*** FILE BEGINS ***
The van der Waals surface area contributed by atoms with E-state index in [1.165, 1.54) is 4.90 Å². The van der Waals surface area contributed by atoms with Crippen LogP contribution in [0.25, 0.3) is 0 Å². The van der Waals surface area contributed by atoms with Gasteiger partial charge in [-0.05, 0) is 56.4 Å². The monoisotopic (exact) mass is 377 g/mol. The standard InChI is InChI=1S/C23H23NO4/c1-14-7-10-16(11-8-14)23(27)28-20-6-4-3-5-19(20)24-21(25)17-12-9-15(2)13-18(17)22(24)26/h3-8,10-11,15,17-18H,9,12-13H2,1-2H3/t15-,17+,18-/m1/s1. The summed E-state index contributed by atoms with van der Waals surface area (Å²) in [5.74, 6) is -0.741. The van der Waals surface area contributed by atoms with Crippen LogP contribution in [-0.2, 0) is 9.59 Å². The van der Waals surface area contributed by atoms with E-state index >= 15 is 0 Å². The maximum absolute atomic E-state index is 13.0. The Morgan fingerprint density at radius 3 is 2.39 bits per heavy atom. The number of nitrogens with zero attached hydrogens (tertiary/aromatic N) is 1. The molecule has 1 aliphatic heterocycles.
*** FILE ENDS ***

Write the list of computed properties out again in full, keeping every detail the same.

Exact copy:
The van der Waals surface area contributed by atoms with E-state index in [1.165, 1.54) is 4.90 Å². The van der Waals surface area contributed by atoms with Crippen LogP contribution in [0.25, 0.3) is 0 Å². The van der Waals surface area contributed by atoms with Gasteiger partial charge in [-0.05, 0) is 56.4 Å². The monoisotopic (exact) mass is 377 g/mol. The standard InChI is InChI=1S/C23H23NO4/c1-14-7-10-16(11-8-14)23(27)28-20-6-4-3-5-19(20)24-21(25)17-12-9-15(2)13-18(17)22(24)26/h3-8,10-11,15,17-18H,9,12-13H2,1-2H3/t15-,17+,18-/m1/s1. The summed E-state index contributed by atoms with van der Waals surface area (Å²) in [5.74, 6) is -0.741. The van der Waals surface area contributed by atoms with Crippen LogP contribution in [-0.2, 0) is 9.59 Å². The van der Waals surface area contributed by atoms with E-state index >= 15 is 0 Å². The maximum absolute atomic E-state index is 13.0. The Morgan fingerprint density at radius 3 is 2.39 bits per heavy atom. The number of nitrogens with zero attached hydrogens (tertiary/aromatic N) is 1. The molecule has 1 aliphatic heterocycles.